On May 26, 2015 the Dutch Senate passed a bill to amend the Dutch Data Protection Act (the Bill). The Bill introduces the duty to notify the Dutch Data Protection Authority (DPA) and affected individuals of data breaches. It will also significantly raise the fines faced by companies who fail to give notification of serious breaches from EUR 4,500 to a maximum of EUR 810,000 or 10 percent of annual turnover. The escalation in sanctions for data breaches highlights the importance that Dutch organizations are adequately prepared to safeguard the data they gather, process, and store.
In its current form, Dutch law only contains data breach notification obligations for data processors in specific industry sectors (e.g., the financial and healthcare sectors) and particular types of organizations (e.g., telecommunications and Internet service providers). The new Bill will expand the application of these obligations to make all data controllers subject to the obligation as well. In this respect, the Bill anticipates the finalization of the draft EU Regulation on General Data Protection (draft EU Regulation), which is expected to introduce the duty to notify throughout the EU sometime in 2017 or 2018.1
The Bill adds a new provision, Article 34a, to the Dutch Data Protection Act. This provision will require companies to notify the DPA, “without delay” of any breach that has a significant probability of resulting in detrimental consequences for personal data protection.2 “Without delay” is likely to be defined in line with the draft EU Regulation, which proposes a 24 to 72 hour time notification requirement. In assessing whether the impact of a breach will have “adverse consequences,” the Bill clarifies that the severity of the potential impact of the data breach is key, particularly: (i) the nature and scope of the breach; (ii) the nature of the compromised personal data; (iii) the extent to which technical measures have been put in place to protect the data; and (iv) the privacy consequences for the affected individuals.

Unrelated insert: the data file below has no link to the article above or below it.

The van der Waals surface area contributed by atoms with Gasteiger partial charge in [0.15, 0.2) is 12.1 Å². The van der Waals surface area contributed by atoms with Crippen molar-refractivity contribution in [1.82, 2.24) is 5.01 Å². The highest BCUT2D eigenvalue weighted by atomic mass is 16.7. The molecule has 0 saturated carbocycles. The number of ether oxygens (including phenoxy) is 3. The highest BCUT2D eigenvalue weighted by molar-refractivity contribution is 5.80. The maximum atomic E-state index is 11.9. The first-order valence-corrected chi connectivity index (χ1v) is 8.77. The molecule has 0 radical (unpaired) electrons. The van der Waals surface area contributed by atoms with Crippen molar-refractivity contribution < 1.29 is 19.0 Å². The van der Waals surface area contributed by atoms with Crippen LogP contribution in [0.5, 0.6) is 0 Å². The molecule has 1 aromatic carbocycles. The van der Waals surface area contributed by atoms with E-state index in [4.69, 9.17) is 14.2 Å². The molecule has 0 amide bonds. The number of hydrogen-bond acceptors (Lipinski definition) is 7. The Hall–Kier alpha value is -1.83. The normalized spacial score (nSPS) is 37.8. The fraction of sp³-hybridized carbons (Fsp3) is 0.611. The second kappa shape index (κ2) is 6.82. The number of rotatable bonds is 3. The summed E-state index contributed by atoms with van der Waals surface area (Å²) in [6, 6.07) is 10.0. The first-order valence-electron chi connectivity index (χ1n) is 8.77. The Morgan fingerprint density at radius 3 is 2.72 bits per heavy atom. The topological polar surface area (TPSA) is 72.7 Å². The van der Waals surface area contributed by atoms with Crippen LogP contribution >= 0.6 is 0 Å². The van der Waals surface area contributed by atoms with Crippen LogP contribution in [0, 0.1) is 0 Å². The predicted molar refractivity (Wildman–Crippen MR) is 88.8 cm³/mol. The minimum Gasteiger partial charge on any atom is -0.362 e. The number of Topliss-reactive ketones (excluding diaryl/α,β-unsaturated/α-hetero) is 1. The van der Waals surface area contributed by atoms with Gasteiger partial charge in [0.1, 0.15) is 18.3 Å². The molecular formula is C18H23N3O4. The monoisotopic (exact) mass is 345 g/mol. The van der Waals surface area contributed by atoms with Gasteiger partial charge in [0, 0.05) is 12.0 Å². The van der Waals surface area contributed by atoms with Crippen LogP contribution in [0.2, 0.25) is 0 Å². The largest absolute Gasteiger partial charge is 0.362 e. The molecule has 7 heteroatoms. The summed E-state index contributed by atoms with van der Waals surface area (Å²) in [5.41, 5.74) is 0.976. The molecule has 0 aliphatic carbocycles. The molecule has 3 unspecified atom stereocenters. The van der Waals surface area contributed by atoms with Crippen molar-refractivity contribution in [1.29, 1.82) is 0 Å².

In addition to notifying the DPA, in cases where the breach is likely to have serious adverse consequences on the data subject’s privacy, the Bill will require data controllers to notify the effected individuals as well. The Bill does not specify when a security breach is considered to have serious adverse consequences for the protection of personal data, but it is expected that the DPA will issue a guidance document once the Bill has been adopted into law. Regardless of whether a data breach may meet the severity threshold requiring notification, organizations will be required to keep records of all data breaches that may pose a serious risk to an individual’s privacy.
Fines for failure to notify
The Bill bestows greater regulatory and investigative powers on the DPA, which will be responsible for overseeing both the Data Protection Act and the Telecommunications Act. Further, the Bill increases the DPA’s authority to impose administrative fines on organizations that negligently or recklessly fail to report data breaches. In doing so, it aims to restore overall trust in the safety of personal data use and seeks to limit the potential adverse effects of data leaks that may otherwise go unnoticed. Under the new Bill, the DPA can hand out hefty fines ranging from EUR 25,250, for relatively minor offences, up to EUR 810,000 or 10 percent of the company’s annual net turnover, for more serious offences.3 The imposition of the maximum fine will generally only be available where the DPA has first issued a binding instruction that has not been followed. However, in cases of deliberate violations or violations resulting from serious culpable negligence, the DPA will not be required to issue a binding instruction before imposing a fine.
While firm dates have not yet been set, it is currently expected that the Bill will enter into force Jan. 1, 2016. Data controllers are advised to review and update all relevant agreements with their data processors in order to ensure they are in compliance with the new notification requirements for data controllers, ideally before the Bill enters into law. Additionally, companies engaged in data processing should take into account that, in some cases, the new law may extend beyond the data controller to the data processor, who may be held liable as “accomplices” to a data breach. As the entry into force date approaches, more information on the Bill will be made available.